Since 29 July 2013, pre-termination negotiations (known as 'protected conversations') between an employer and employee with a view to ending the employment under a settlement agreement have not been admissible as evidence in most unfair dismissal claims. The idea is to extend the traditional "without prejudice" rule to circumstances where no dispute exists between employer and employee. However, the confidentiality of pre-termination negotiations applies only to unfair dismissal claims. Pre-termination discussions are not protected if the employee has been dismissed for an automatically unfair reason, for example taking maternity leave. In addition, where something ‘improper’ is said or done, the content of the discussions is protected only to the extent that the tribunal considers just. Improper conduct would include bullying or harassment. Further advice on pre-termination (protected) conversations can be found on the ACAS website and employers should proceed with caution in using such conversations to end employment disputes.
Employers should be aware that an employee can rely on what was said during pre-termination negotiations as evidence in other types of claim, for example a discrimination or whistle-blowing claim. Employers should, therefore, continue to use "without prejudice" discussions in negotiating with an employee to settle an employment dispute. For the “without prejudice” rule to apply, the employee must have genuinely agreed to the meeting being held on a without prejudice basis, there must be a pre-existing dispute between the parties and the discussion must be a genuine attempt to settle the dispute.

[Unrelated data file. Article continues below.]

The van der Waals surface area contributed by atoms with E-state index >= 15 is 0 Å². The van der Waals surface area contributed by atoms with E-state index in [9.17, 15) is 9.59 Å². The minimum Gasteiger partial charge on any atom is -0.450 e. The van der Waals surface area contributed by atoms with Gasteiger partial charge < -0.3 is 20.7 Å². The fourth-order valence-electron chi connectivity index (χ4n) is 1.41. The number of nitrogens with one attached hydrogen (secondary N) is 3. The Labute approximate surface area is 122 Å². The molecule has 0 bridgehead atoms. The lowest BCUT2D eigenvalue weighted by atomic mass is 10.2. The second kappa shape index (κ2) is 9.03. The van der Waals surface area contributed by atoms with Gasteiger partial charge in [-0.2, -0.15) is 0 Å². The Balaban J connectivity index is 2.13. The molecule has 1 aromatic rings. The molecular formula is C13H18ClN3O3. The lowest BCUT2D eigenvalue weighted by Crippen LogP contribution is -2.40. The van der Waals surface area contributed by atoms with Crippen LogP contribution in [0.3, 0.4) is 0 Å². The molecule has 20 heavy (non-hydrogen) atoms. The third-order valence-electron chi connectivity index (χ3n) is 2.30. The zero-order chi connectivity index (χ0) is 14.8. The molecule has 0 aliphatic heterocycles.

The Negotiation Process
Usually, the employer (or its solicitors) will produce the draft settlement agreement. The employer will then request that the employee take independent legal advice on it. Employees should be given a reasonable amount of time to consider the proposed conditions of the settlement agreement; the ACAS Code of Practice on settlement agreements specifies a minimum of 10 calendar days. Employers should note that settlement agreements are voluntary and parties do not have to agree to them or enter into discussion about them.
There will generally be a period of negotiation between the parties until they manage to agree on the terms of the settlement agreement or they both conclude no agreement can be reached. If a settlement agreement is not reached, resolution may be pursued through a performance management, disciplinary or grievance process, whichever is the most appropriate. If both parties agree on the settlement agreement, two copies are produced for signature. Once the copies have been signed by both parties, the agreement becomes legally binding. Each party will keep one of the copies.
In order to protect themselves, employers should state that, until a settlement agreement is signed by all parties, no part of it is binding.
The Taxation of Termination Payments
Not all payments made on termination of employment under a settlement agreement are tax-free.
Outstanding wages, bonuses, commission and holiday pay are fully taxable, as are payments made under the employee's contract of employment. Ex gratia (non-contractual) sums paid as compensation for loss of employment under the terms of the settlement agreement are taxable, but subject to the £30,000 tax-free exemption. This includes statutory and contractual redundancy payments, provided that they are made on account of genuine redundancy.
Where an employee receives a contractual payment in lieu of notice, the payment is chargeable to tax as earnings from employment. In the absence of a PILON clause, it used to be possible to make payment in lieu of notice tax-free. However, since 6 April 2018, all payments made in lieu of notice, whether contractual or not, have been subject to tax and Class 1 national insurance contributions.
Employers should seek specific advice on the tax treatment of the various payments being made under a settlement agreement.